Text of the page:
Almost a third of Covid cases in Tallaght hospital contracted there, Hiqa finds
Report is critical of actions taken by hospital to separate virus and non-virus patients
Hiqa inspectors found the screening of patients arriving in the emergency department for Covid-19 did not take place until registration.
Thirty per cent of Covid-19 cases in Tallaght University Hospital were contracted there, according to a report critical of actions taken by the hospital to separate virus and non-virus patients.
The hospital experienced virus outbreaks last year, with five still ongoing at the time of the Health Information and Quality Authority inspection last December.
Inspectors found the screening of patients arriving in the emergency department for Covid-19 did not take place until registration.
“This was not in line with HSE guidelines and presented a potential weakness to the rapid identification and streaming of patients into Covid-19 and non-Covid-19 pathways,” Hiqa says.
“In addition, controls in place in the emergency department to limit entry points, reduce entry to accompanying adults, ensure adequate cleaning resources and reduce risks associated with staff crossover were insufficient.”
Inspectors found measures to prevent crossover of staff between Covid and non-Covid streams were not in place in the ED, while Covid resuscitation bays were not “functionally separated” from non-Covid bays, thus increasing the risk of infection.
The risks identified by inspectors “did not provide assurance that measures implemented to address (them) were either effective or sufficient”.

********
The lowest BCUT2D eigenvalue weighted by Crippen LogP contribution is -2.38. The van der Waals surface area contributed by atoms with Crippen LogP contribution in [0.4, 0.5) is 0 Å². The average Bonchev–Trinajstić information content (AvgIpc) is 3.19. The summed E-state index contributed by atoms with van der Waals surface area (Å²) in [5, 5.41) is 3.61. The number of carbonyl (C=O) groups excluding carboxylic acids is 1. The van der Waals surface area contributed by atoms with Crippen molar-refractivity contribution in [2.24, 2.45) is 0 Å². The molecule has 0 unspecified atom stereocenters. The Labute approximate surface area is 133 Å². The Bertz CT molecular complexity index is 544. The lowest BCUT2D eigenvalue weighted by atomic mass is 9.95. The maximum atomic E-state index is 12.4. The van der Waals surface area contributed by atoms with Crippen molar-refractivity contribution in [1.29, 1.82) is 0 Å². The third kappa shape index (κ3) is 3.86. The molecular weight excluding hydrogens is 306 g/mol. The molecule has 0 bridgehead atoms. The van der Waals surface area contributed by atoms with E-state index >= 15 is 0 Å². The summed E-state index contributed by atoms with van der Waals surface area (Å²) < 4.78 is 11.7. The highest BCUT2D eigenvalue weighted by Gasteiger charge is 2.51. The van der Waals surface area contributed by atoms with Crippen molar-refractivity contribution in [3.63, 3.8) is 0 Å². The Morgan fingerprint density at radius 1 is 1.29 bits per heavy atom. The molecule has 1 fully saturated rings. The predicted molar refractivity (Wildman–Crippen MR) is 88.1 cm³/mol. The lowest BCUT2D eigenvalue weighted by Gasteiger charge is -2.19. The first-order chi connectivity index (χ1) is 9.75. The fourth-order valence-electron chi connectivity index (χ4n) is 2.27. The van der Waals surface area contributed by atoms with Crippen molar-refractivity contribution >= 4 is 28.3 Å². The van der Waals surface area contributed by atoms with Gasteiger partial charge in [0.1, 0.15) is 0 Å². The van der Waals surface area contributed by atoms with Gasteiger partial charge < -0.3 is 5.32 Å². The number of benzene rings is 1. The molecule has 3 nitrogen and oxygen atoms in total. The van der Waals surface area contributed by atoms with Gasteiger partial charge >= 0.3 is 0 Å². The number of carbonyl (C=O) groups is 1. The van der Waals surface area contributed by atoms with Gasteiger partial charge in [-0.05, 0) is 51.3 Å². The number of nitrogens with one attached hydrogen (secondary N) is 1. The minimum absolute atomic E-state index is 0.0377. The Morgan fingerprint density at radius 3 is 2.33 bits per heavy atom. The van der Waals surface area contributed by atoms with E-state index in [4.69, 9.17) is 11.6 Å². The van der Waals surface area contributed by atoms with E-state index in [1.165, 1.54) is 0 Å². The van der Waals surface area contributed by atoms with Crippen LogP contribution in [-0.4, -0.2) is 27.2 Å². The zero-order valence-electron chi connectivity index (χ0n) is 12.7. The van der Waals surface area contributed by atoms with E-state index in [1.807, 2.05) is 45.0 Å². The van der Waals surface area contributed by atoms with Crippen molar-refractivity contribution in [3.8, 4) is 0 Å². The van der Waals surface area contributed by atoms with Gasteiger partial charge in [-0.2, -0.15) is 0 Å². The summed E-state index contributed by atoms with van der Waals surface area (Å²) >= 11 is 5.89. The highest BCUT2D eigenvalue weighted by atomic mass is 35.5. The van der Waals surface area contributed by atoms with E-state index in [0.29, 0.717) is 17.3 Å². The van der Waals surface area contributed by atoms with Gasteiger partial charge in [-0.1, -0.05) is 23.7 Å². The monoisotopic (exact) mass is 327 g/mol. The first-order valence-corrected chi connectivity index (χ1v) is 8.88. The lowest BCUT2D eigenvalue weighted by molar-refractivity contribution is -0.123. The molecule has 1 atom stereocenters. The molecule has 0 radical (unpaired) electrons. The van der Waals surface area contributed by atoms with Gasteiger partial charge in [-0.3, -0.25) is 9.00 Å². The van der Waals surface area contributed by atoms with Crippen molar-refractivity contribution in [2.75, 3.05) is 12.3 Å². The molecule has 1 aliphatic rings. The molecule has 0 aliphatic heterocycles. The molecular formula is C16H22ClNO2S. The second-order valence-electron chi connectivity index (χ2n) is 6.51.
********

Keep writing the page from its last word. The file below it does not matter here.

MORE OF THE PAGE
Up to June 2020, 373 patients and 291 staff members tested positive for the virus. Between March and June last year, the hospital experienced 11 outbreaks in 10 wards, whose duration varied from 29 days to 63 days.
During the first surge of the pandemic, 30 per cent of cases were “hospital-associated” and linked to 10 wards.
Responding to Hiqa, hospital management said it had taken action to address the findings identified by inspectors. However, additional resources would be need for a dedicated medical team for the Covid-19 pathway and this would have to be approved at hospital group level.
Management said limited space in the emergency department was a barrier to assessing patients for the virus before the triage stage.
The hospital has increased security at the entrance of the emergency department and is conducting patrols on the grounds, especially around the main entrance.
As well as the report on Tallaght, Hiqa on Thursday published inspection reports on Covid-related infection prevention and control in Wexford General Hospital and University Hospital Kerry.
The watchdog says the hospitals have undertaken a significant amount of work to implement measures that will mitigate and manage the risks involved.